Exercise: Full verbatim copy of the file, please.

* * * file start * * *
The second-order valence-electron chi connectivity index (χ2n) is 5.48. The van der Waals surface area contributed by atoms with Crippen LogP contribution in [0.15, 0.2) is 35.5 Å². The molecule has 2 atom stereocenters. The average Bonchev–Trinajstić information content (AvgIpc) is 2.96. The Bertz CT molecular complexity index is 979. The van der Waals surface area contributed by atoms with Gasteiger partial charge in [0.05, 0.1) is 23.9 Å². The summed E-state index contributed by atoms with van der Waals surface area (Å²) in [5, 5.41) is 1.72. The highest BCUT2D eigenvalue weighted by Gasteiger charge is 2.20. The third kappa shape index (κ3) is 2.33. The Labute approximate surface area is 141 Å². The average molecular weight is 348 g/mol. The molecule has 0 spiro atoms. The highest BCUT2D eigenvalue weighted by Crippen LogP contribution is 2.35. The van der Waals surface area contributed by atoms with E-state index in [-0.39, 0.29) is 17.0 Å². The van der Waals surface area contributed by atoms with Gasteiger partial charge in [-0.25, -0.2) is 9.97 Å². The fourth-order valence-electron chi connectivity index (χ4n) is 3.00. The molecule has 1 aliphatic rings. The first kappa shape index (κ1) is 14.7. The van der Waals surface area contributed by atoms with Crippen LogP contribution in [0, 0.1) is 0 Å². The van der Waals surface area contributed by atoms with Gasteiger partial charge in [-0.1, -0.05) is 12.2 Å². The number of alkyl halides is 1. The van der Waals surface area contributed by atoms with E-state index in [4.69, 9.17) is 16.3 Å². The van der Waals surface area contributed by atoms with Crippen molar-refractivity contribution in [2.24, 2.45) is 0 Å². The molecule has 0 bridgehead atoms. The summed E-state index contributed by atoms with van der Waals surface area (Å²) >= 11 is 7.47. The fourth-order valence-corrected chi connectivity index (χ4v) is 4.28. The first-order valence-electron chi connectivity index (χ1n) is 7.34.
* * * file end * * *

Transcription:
The second-order valence-electron chi connectivity index (χ2n) is 5.48. The van der Waals surface area contributed by atoms with Crippen LogP contribution in [0.15, 0.2) is 35.5 Å². The molecule has 2 atom stereocenters. The average Bonchev–Trinajstić information content (AvgIpc) is 2.96. The Bertz CT molecular complexity index is 979. The van der Waals surface area contributed by atoms with Gasteiger partial charge in [0.05, 0.1) is 23.9 Å². The summed E-state index contributed by atoms with van der Waals surface area (Å²) in [5, 5.41) is 1.72. The highest BCUT2D eigenvalue weighted by Gasteiger charge is 2.20. The third kappa shape index (κ3) is 2.33. The Labute approximate surface area is 141 Å². The average molecular weight is 348 g/mol. The molecule has 0 spiro atoms. The highest BCUT2D eigenvalue weighted by Crippen LogP contribution is 2.35. The van der Waals surface area contributed by atoms with E-state index in [-0.39, 0.29) is 17.0 Å². The van der Waals surface area contributed by atoms with Gasteiger partial charge in [-0.25, -0.2) is 9.97 Å². The fourth-order valence-electron chi connectivity index (χ4n) is 3.00. The molecule has 1 aliphatic rings. The first kappa shape index (κ1) is 14.7. The van der Waals surface area contributed by atoms with Crippen LogP contribution in [0, 0.1) is 0 Å². The van der Waals surface area contributed by atoms with Gasteiger partial charge in [-0.1, -0.05) is 12.2 Å². The number of alkyl halides is 1. The van der Waals surface area contributed by atoms with E-state index in [4.69, 9.17) is 16.3 Å². The van der Waals surface area contributed by atoms with Crippen molar-refractivity contribution in [2.24, 2.45) is 0 Å². The molecule has 0 bridgehead atoms. The summed E-state index contributed by atoms with van der Waals surface area (Å²) >= 11 is 7.47. The fourth-order valence-corrected chi connectivity index (χ4v) is 4.28. The first-order valence-electron chi connectivity index (χ1n) is 7.34.